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Discussion Starter · #1 · (Edited)
tempted in buying a 2006 Bianchi San Jose single-speed
can single-speed cross bikes be "competitive" on a novice 'cross race?
can i add rear dererailleur & cassette later to a 'cross bike like the San Jose if the steep hills strain my knees?
should i just ride my 24# hardtail mtb in a cross race, before i buy a cross bike?
my road bike only takes 25mm tire.
 

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Singles are good

in really bad conditions and courses that suit them. I know alot of fast SSers, if you are fairly light and can ride a SSMTB you shoulk be fine. I don't think the SanJose can go geared but there are a few CX bikes out there that can be run either way.
 

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TrailNut said:
tempted in buying a 2006 Bianchi San Jose single-speed
can single-speed cross bikes be "competitive" on a novice 'cross race?
can i add rear dererailleur & cassette later to a 'cross bike like the San Jose if the steep hills strain my knees?
should i just ride my 24# hardtail mtb in a cross race, before i buy a cross bike?
my road bike only takes 25mm tire.
Like ATP said, the San Jose only goes single (or fixed). Still, it would probably be a fun bike. I've been tempted to buy one and swap out the rear wheel with one that goes fixed or free.

As long as you are reasonably fit, a SS will be fine for racing from entry level to elite. How competative you can be depends on typical courses in your area, your fitness, and how well you run. Single speeds certainly require a whole lot less maintenance over the course of a season ...
 

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steel road, fixie, & MTB
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Discussion Starter · #4 ·
single speed or fixed-speed?

for xc mt. biking racing, a free wheel is essesntial (geared or not) if you don't want your tender foot to smash onto shap rocks at high speeds (our in-step bones, top of feet, are rather fragile), but for 'cross copurse where I hardly would image to see rock that jut out above teh bottem bracket, which is preferable: single speed or fixed-speed?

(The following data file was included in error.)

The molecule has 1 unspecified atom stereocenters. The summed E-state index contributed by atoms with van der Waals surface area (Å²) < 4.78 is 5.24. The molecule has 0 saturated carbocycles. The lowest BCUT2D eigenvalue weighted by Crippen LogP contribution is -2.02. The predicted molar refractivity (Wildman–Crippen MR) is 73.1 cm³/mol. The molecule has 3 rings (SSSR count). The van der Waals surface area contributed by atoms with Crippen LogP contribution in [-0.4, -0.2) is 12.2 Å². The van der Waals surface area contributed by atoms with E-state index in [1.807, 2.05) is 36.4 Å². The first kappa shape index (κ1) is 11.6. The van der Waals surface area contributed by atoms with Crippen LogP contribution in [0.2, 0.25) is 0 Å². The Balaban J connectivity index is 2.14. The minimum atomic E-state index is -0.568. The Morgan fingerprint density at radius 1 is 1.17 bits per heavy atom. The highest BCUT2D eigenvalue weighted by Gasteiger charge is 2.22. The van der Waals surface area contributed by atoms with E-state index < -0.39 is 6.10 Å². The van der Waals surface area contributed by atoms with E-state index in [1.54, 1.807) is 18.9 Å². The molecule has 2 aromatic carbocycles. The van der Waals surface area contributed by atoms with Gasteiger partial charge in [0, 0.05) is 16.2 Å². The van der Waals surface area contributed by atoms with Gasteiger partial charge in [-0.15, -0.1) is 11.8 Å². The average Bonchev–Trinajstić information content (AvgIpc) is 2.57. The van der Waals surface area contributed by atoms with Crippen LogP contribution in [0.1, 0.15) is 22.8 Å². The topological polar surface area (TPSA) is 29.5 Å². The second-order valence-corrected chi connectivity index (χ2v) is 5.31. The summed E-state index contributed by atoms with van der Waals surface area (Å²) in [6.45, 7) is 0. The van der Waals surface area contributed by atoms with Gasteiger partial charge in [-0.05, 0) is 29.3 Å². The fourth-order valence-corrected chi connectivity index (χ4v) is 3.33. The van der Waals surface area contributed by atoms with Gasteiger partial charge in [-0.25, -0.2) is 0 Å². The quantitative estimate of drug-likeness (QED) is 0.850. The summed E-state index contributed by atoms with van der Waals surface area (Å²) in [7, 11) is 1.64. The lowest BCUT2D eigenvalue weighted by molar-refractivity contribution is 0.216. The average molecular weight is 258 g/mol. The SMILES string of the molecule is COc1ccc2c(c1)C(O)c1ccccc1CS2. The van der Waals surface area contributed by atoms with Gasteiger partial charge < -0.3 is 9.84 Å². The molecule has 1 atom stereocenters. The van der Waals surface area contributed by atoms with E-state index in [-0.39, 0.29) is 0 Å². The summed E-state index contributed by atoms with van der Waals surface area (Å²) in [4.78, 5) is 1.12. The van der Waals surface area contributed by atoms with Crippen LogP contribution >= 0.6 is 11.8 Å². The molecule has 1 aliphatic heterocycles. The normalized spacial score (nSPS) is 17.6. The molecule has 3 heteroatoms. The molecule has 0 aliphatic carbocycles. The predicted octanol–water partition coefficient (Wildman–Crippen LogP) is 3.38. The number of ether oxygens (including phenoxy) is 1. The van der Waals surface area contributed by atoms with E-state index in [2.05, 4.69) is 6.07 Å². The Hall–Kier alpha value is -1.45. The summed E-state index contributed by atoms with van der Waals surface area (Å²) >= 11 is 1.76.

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TrailNut said:
for xc mt. biking racing, a free wheel is essesntial (geared or not) if you don't want your tender foot to smash onto shap rocks at high speeds (our in-step bones, top of feet, are rather fragile), but for 'cross copurse where I hardly would image to see rock that jut out above teh bottem bracket, which is preferable: single speed or fixed-speed?
SS is preferable to fixed gear. However, you would get mad props for running fixed. A very few folks do race cross with fixies ...

Plus, here's a bunch of dudes dedicated to riding fixed on the trail ...

http://www.63xc.com/index.htm
 

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Running dismount with a fixed gear?

Gripped said:
SS is preferable to fixed gear. However, you would get mad props for running fixed. A very few folks do race cross with fixies ...
How do you do a running dismount with a fixed gear? I can see that a fixed gear is only a slight hinderance for a remount, but how do you hop off a fixed gear at full speed and hit the ground running?
 

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you 'ride' the crank

for half a Revolution. we have a guy out here who finishes top 10 (usually top 5, sometimes 1st) in Men's Elite racing a fixed. It is so fun to watch him slowly eat up guys
(he lacks the gearing for a fast start and just slowly passes everybody)
he races SS sometimes, wins at will. at state Champs he rode tempo for a Teammate in the SS class and then let his pal take the jersey.
 

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Mark McM said:
How do you do a running dismount with a fixed gear? I can see that a fixed gear is only a slight hinderance for a remount, but how do you hop off a fixed gear at full speed and hit the ground running?
It's not that hard. Same way you do with a freewheel just got to pay more attention to the timing. The rotating pedal actually helps eject your left foot off in a little pre-run boost. I ride my fixed rigid mountain bike both on technical single track and 'cross and it's not really harder, just different. Granted, I'm not that fast either but that has more to do with the motor.

Tony Smith, from San Diego, is a monster when it comes to fixed 'cross. I learned how to do a dismount from watching him.

If you really want to be competitive then go with a freewheel; take the rests when you can. If you just want to ride for fun (in a painful 'cross kind of way) then ride whatever puts a smile on your face (when your not puking).